That’s one way to stay interested during lockdown.
Penguins at a zoo in England who would typically be occupied with feeding shows and guests were instead kept active with a bubble machine, British news agency South West News Service reports.
The flightless birds at Newquay Zoo in Newquay, England, are being kept entertained thanks to an anonymous donor, chasing the bubbles around and keeping their reflexes sharp, zookeeper Dan Trevelyan said.
Pickles the penguin enjoys playing with bubbles at the Newquay Zoo. (Credit: SWNS)
“The bubble machine is fantastic as all the movement and new shapes and colors really stimulate these guys, they have a great time chasing them around,” Trevelyan said. “Things have had to change a little bit during lockdown, the animals’ routines has changed a little bit on a daily basis and we’ve had to cut out some of the experiences and things they would receive throughout the day.”
Newquay Zoo is home “hundreds of species,” according to its website, but with the lack of visitors because of the coronavirus pandemic, enrichment programs designed to stimulate and encourage natural behavior became a challenge.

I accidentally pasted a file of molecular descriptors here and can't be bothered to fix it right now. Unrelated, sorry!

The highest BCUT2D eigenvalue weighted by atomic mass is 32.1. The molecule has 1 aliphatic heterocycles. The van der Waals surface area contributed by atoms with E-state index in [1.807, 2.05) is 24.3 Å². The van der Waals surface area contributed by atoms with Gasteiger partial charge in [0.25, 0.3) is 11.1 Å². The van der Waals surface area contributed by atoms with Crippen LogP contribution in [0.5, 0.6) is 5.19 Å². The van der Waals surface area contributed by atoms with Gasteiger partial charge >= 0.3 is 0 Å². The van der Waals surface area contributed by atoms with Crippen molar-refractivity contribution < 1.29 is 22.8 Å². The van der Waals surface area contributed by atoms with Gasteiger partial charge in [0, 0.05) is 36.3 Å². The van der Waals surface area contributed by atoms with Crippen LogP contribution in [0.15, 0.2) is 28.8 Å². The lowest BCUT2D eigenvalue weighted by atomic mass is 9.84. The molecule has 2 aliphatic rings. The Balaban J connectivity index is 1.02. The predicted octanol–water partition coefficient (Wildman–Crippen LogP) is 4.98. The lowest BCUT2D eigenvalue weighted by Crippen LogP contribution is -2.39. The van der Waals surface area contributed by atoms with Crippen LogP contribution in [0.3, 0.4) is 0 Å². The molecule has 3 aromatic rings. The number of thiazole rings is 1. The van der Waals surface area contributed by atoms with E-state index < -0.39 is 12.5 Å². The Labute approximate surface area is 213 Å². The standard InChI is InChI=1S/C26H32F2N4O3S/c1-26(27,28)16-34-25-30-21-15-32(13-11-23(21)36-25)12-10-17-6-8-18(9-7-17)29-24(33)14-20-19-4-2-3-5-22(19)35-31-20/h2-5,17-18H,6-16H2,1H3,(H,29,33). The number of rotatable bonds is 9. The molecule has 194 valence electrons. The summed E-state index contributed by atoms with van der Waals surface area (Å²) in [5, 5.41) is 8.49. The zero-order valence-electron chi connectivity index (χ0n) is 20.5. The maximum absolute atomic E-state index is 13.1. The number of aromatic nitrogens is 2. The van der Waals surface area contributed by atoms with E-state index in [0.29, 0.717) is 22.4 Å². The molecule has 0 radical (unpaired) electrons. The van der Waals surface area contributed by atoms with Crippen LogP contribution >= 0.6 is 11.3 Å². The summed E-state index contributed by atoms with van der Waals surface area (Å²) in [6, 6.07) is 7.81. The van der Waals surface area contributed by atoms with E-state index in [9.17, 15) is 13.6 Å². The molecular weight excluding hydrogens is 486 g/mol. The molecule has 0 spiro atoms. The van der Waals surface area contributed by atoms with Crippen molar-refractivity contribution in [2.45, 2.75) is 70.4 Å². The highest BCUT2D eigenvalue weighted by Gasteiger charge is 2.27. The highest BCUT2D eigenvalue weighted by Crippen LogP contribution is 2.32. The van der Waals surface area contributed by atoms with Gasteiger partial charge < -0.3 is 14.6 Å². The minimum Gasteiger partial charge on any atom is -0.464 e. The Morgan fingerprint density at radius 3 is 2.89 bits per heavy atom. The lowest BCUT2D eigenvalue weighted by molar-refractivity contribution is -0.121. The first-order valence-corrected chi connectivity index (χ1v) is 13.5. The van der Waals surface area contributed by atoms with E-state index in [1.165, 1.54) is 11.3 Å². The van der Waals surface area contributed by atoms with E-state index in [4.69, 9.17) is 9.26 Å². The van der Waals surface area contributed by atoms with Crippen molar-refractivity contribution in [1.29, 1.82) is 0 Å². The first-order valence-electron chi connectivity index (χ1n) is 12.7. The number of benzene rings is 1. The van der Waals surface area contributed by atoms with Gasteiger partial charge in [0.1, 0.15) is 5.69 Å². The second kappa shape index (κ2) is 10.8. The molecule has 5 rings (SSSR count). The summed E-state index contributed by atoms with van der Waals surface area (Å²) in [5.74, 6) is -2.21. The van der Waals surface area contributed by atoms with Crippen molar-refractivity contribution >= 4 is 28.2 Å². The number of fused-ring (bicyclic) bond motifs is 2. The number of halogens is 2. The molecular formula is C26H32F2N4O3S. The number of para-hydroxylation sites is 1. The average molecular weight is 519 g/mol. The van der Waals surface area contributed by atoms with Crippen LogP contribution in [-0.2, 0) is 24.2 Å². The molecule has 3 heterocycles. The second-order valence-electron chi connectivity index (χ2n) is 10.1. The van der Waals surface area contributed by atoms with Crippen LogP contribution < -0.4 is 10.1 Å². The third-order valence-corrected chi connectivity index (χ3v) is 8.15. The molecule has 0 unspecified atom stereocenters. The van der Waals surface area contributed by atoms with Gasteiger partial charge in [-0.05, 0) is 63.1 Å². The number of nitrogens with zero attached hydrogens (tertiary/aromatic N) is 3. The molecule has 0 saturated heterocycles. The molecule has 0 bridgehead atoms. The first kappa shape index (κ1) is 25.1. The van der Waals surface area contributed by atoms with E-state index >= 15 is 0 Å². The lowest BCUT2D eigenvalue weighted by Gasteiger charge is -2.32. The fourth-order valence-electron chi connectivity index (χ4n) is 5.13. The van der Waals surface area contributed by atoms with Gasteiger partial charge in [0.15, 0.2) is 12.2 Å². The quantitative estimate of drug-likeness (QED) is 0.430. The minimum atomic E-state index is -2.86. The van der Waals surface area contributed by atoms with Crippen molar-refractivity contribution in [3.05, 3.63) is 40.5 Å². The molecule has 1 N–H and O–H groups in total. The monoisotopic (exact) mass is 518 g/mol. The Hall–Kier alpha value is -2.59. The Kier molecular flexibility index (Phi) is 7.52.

The Humboldt penguins that live at the zoo are fast swimmers, reaching speeds up to 30 mph. They survive on a diet consisting of anchovies, krill and squid, making the bubbles all the more important, Trevelyan added. “In the wild, these guys are marine predators they are very sensitive to objects and movement.”
The birds are usually kept occupied by feeding shows and guests visiting the zoo, but due to coronavirus, their daily routine was forced to change. (Credit: SWNS)
The bubbles do not cause any harm to the curious penguins and the technique has been used on some of the zoo’s other animals, including Squirrel monkeys and Sulawesi crested macaques, SWNS added.
The zoo reopened to the public on July 1 as the U.K. continues to partially reopen parts of its economy.
“All these donations are really appreciated, the best way to support us at the minute is by coming to visit us,” Trevelyan said.
Keeper Dan Trevelyan said the penguins, as predators, love chasing the bubbles as it keeps their reflexes sharp. (Credit: SWNS)
As of Thursday morning, more than 13.5 million coronavirus cases have been diagnosed worldwide, more than 293,000 of which are in the U.K.